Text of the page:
Climate is a broad and dynamic subject, with new research and refinements to our understanding emerging every week. The potential for change in temperature variability is one of questions that will be particularly important because of its ecological implications. This studies raises a number of important questions on this subject and we will be sure to keep you informed as the science evolves.
Hartmann, D.L., A.M.G. Klein Tank, M. Rusticucci, L.V. Alexander, S. Brönnimann, Y. Charabi, F.J. Dentener, E.J. Dlugokencky, D.R. Easterling, A. Kaplan, B.J. Soden, P.W. Thorne, M. Wild and P.M. Zhai, 2013: Observations: Atmosphere and Surface, Section 220.127.116.11 Diurnal Temperature Range (p. 188). In: Climate Change 2013: The Physical Science Basis. Contribution of Working Group I to the Fifth Assessment Report of the Intergovernmental Panel on Climate Change [Stocker, T.F., D. Qin, G.-K. Plattner, M. Tignor, S.K. Allen, J. Boschung, A. Nauels, Y. Xia, V. Bex and P.M. Midgley (eds.)]. Cambridge University Press, Cambridge, United Kingdom and New York, NY, USA.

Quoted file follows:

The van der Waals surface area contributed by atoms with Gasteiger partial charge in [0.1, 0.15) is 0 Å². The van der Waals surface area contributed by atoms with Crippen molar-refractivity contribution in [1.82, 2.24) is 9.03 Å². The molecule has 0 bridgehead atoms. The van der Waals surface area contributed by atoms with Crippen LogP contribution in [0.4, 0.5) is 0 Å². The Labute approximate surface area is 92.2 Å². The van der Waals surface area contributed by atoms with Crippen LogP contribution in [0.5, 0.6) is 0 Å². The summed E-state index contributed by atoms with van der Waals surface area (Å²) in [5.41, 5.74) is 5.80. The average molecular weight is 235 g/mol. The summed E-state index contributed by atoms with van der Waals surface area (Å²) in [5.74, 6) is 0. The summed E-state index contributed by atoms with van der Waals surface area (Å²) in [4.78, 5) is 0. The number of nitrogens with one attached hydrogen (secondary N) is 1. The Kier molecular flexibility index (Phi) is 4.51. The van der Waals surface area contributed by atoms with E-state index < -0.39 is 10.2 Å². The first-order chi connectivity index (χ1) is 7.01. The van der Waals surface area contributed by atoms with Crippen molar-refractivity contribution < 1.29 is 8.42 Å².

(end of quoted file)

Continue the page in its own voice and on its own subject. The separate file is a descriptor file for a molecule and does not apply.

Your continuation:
Lobell, D., Bonfils, C., and Duffy, P. 2007. Climate change uncertainty for daily minimum and maximum temperatures: A model inter-comparison. Geophys. Res. Lett. 34(5). DOI:10.1029/2006GL028726.
Wang, G. and Dillon, M. 2014. Recent geographic convergence in diurnal and annual temperature cycling flattens global thermal profiles. Nature Climate Change. 4(11): 988-992.